The Gazelle is a French light utility helicopter developed in the 1960s as the replacement of the Alouette II. It features an aerodynamically improved fuselage, new composite rotor developed in cooperation with Bölkow in Germany, and, most notably, a so-called “fantail” or “Fenestron” instead of a classic tail rotor. The “fantail” is integrated in the rear fuselage and offers reduced fuel consumption during cruise fl ight and considerable noise reduction.
The prototype made its maiden flight on the 7th of April 1967. After a lengthy trial period and numerous modifications, the Gazelle entered service with the French Air Force and Army Cooperation Squadrons in 1971. Meanwhile, Westland had joined Aérospatiale for the production of the helicopters, some 1500 of which were built and delivered to the air forces of 26 countries.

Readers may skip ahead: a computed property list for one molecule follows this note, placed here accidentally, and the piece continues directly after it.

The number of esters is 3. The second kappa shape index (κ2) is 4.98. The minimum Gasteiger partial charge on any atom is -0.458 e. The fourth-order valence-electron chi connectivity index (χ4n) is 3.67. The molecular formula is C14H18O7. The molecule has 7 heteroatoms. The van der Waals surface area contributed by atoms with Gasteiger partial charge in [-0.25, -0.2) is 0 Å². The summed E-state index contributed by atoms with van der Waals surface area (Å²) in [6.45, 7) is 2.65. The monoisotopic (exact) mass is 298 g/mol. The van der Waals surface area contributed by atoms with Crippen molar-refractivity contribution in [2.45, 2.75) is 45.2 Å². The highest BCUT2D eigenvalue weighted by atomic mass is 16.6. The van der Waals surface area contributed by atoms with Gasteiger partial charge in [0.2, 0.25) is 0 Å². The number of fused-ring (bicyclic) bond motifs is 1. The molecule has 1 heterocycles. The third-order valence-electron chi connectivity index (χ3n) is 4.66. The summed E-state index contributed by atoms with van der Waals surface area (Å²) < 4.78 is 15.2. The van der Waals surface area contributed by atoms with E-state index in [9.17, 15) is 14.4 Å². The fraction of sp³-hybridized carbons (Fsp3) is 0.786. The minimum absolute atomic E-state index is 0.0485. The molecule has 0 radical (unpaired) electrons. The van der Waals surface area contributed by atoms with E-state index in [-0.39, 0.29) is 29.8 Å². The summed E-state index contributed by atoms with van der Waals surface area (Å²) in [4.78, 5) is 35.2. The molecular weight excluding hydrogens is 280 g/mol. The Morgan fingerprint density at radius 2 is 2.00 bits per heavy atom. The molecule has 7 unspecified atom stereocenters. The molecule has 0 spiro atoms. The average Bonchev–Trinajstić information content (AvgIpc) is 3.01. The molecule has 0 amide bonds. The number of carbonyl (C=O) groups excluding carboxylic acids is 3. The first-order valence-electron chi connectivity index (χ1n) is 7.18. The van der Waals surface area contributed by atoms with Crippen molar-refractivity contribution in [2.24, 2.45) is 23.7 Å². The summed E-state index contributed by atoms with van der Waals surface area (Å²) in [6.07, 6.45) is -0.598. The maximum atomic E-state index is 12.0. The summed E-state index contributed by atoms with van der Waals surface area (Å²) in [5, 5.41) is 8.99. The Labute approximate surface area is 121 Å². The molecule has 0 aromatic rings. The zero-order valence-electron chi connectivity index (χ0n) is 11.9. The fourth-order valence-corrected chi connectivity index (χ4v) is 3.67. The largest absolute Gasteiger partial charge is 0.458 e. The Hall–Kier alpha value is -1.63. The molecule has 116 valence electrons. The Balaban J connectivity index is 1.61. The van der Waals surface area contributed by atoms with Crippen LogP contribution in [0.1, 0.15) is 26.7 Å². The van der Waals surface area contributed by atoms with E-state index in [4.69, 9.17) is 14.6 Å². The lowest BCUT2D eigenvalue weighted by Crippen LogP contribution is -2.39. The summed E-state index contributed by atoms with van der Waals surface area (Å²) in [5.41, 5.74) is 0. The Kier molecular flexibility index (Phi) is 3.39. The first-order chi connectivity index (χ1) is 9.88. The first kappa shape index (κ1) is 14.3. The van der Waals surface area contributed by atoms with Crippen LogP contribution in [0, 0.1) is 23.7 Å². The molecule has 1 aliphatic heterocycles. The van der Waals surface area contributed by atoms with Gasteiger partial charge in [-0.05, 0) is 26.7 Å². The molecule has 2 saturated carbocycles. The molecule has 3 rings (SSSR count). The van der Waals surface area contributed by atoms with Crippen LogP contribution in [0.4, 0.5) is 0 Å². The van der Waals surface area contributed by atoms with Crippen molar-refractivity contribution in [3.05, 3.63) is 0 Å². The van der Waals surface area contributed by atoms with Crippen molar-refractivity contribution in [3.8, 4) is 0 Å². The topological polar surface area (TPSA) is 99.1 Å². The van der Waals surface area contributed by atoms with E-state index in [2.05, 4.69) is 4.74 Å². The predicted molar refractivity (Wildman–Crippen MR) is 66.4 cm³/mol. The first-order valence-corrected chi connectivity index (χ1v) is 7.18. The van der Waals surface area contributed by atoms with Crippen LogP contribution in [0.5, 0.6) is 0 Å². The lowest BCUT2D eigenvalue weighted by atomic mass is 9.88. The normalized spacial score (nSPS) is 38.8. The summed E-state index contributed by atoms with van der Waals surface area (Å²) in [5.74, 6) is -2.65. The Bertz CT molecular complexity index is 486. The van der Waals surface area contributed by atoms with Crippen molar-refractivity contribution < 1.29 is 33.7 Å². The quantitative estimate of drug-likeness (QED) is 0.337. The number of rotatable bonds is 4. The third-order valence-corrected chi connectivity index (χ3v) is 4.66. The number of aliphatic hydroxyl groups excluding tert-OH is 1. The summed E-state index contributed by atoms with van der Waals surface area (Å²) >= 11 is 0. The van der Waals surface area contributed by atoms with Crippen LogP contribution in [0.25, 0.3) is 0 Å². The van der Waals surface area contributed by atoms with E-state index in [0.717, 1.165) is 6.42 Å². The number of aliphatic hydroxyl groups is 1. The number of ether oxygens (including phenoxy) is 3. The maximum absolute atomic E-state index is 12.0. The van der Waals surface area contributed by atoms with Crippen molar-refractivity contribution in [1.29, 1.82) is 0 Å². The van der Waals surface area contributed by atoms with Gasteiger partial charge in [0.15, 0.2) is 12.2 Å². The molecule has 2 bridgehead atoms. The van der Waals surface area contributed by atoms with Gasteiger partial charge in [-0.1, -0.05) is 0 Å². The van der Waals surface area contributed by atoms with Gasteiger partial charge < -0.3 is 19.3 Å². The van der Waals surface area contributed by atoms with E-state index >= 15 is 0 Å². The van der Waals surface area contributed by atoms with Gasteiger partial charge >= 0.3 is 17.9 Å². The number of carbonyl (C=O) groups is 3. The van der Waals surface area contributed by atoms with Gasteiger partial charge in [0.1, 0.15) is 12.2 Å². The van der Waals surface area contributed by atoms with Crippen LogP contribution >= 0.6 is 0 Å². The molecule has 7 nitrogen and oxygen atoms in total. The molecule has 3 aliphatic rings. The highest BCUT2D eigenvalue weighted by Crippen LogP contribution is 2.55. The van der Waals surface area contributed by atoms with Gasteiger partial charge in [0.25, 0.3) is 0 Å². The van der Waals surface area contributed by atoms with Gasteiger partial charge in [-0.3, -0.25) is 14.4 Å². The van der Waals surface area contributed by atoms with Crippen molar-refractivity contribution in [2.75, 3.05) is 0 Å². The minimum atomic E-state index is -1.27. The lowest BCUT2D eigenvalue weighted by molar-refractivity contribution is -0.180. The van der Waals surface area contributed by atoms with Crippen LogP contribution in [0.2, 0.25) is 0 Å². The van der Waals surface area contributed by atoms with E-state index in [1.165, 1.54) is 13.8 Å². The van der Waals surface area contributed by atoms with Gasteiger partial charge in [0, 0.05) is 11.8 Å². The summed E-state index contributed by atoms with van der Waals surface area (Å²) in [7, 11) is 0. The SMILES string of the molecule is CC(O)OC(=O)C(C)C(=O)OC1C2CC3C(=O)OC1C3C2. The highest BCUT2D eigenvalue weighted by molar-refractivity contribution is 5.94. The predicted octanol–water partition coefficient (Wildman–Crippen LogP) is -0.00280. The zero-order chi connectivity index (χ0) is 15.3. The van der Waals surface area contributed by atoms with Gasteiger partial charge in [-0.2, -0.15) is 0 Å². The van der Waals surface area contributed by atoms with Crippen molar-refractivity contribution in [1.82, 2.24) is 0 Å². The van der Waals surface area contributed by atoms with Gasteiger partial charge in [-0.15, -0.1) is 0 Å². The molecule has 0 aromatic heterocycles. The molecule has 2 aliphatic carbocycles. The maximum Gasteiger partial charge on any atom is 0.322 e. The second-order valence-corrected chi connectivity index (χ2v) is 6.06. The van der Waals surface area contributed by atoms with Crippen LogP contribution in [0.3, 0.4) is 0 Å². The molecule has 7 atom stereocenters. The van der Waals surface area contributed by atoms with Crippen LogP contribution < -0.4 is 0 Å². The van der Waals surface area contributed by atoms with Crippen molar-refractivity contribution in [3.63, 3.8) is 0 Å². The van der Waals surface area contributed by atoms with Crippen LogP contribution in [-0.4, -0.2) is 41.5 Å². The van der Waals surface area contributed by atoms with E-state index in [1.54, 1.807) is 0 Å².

The Gazelle continues to be a very popular helicopter, agile and capable of flying at high speeds and much less vibration than other types. In France, the Aviation Légère de l’Armée de Terre (ALAT, French Army Light Aviation group) is using the Gazelle. In French service, the Gazelle is equipped with machine guns and antitank missiles. It is often used in military operations, such as the intervention in Mali in 2013.
|Empty weight||975 kg|
|Maximum take off weight||1,9 t|
|Engine||1 Turbomeca Astazou IIIA|
The displayed helicopter is the second prototype Gazelle, serial number 340-002. It fi rst fl ew on the 12th of April 1968. After fl ight testing, it served for ground tests at the CEAT which donated it to us in 1998. When the airframe arrived, it was in a very bad condition, and nothing was known about its historic signifi cance. Our “helicopter team” started work immediately and restored it to its present display condition.